Correspondent Sarah Dallof noted: “This morning, Springsteen fans in Greensboro, North Carolina are out of luck after The Boss canceled his show scheduled for tonight, citing his opposition to a controversial new state law critics say removes protections from gay and transgender people.”

Clips ran from Scott Simpson of the Leadership Conference on Civil and Human Rights: “These bills have popped up all over. There's been over 100 anti-LGBT bills introduced in states just this year....It’s not only the business community, you have the civil rights community, you have people of faith, and you have everyday folks.”

Dallof hyped: “Springsteen's not the only Hollywood heavy weight joining in.” A soundbite played of Ellen DeGeneres telling her audience: “And we all want the same things: Love, acceptance, kindness.” Another from liberal actor and director Rob Reiner: “It’s exactly the same as the civil rights movement.”

Concluding the segment, Dallof stated: “The debate between civil rights and religious freedom moving swiftly from state house to streets, and now to center stage.”

Here is a full transcript of Osunsami’s report on the April 11 GMA:

7:11 AM ET

GEORGE STEPHANOPOULOS: We’re going to turn now to the firestorm over North Carolina's so-called bathroom law. Bruce Springsteen canceled a concert there this weekend and some are now calling on the NBA to move its All-Star game too, as critics say the law discriminates against gay and transgender residents. And supporters argue it defends religious liberty and decency. ABC's Steve Osunsami is on the scene in Raleigh. Good morning, Steve.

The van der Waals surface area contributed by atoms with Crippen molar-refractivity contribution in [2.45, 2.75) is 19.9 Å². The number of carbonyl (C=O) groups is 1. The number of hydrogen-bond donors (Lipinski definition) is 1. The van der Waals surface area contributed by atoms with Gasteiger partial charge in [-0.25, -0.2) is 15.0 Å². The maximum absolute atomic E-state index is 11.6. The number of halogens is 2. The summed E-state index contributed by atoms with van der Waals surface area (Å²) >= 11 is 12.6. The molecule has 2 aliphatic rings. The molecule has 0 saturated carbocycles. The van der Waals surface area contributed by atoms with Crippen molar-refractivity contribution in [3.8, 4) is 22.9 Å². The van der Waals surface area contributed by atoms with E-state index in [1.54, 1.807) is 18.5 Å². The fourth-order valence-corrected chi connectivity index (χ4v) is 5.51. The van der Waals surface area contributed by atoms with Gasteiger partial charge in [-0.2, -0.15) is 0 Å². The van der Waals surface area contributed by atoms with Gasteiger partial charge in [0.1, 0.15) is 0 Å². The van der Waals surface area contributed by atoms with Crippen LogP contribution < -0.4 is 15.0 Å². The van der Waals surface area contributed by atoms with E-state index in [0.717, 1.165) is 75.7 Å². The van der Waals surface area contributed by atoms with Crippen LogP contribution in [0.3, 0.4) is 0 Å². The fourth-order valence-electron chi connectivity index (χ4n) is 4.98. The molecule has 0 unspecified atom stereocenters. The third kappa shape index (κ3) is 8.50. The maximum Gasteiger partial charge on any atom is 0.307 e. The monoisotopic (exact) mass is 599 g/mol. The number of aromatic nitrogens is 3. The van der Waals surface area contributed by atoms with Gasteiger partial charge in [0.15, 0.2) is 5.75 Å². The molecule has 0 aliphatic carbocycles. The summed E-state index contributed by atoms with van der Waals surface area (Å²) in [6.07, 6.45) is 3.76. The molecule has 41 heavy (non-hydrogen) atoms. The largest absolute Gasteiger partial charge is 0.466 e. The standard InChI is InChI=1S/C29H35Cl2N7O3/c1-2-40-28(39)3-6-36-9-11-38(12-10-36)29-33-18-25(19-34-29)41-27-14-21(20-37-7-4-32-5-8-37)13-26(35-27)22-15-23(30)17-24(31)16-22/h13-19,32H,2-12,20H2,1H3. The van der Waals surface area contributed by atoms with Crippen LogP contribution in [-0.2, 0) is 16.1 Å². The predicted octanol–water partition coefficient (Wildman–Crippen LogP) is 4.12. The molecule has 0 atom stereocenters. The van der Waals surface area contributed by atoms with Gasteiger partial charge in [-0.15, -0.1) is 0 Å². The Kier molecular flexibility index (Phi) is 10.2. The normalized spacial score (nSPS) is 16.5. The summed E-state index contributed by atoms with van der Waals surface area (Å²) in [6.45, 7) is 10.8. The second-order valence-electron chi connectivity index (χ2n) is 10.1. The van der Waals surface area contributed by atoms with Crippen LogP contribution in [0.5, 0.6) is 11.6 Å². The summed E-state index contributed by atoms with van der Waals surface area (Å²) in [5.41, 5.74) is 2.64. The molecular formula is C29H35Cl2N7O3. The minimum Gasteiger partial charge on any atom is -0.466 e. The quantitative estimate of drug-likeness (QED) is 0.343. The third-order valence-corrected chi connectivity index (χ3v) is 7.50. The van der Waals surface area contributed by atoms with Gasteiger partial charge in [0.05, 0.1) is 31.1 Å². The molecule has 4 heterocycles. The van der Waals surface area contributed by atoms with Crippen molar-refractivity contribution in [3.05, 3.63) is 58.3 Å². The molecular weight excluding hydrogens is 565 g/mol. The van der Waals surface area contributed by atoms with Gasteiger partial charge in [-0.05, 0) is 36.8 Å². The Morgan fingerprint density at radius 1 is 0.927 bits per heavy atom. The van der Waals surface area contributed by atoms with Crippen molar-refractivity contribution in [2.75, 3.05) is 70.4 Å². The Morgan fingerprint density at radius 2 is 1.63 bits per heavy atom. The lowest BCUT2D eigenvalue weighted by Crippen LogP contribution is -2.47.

STEVE OSUNSAMI: Good morning to you, George. The list of big businesses threatening to pull work from this state continues to grow – Apple, Google, Paypal. But supporters of the law have their own list, mostly small businesses like real estate agents and lawn care services. The battle lines are drawn.

[ON-SCREEN HEADLINE: North Carolina Law Sparks Outrage; Bruce Springsteen Cancels Concert in Protest]

This morning, The Boss is changing everything. Bruce Springsteen, the rock legend who honors veterans and stands up for heros, is refunding concert tickets today in protest of the new North Carolina law that rolls back protections for gay families and it stops transgender residents from using the bathrooms they need.

He canceled last night’s sold-out show in Greensboro on Friday, explaining on Facebook that, “Some things are more important than a rock show and this fight against prejudice and bigotry is one of them. It is the strongest means I have for raising my voice in opposition to those who continue to push us backwards instead of forwards.” His band is speaking up, too.

STEVEN VAN ZANDT: You gotta hurt people economically to have them do the right thing morally. We’re going to try and stop this right now, hopefully other people will rise up and join us.

OSUNSAMI: Basketball hall-of-famer Charles Barkley agrees. This morning, he's saying the NBA should move next year's All-Star game somewhere else.

CHARLES BARKLEY: I'm supposed to stand up for the people who can't stand up for themselves. So, I think the NBA should move the All-Star game from Charlotte.

OSUNSAMI: The game alone is worth $100 million in business.

ELY PORTILLO: With each event that's canceled, you get the direct impact of hotel rooms that are no longer being booked. Then you get further ripple effects, such as entertainment canceled, restaurant reservation cancellations, even things like cab spending to concert goers from one place to another.

OSUNSAMI: The Governor and his many supporters are fighting back, saying their critics have been just fine with similar laws in other places.

GOV. PAT MCCROY [R-NC]: They demonized our state for political gain.

OSUNSAMI: Calling the bathroom issue a safety concern for girls. Lawmakers here say they feel like they're being bullied. Selena Gomez, the Bieber, and others have concerts scheduled here for now. Singer Bryan Adams has canceled a concert in Mississippi after that state passed a similar law that goes even further. George?

STEPHANOPOULOS: We have not heard the last of this. Okay, Steve, thanks very much.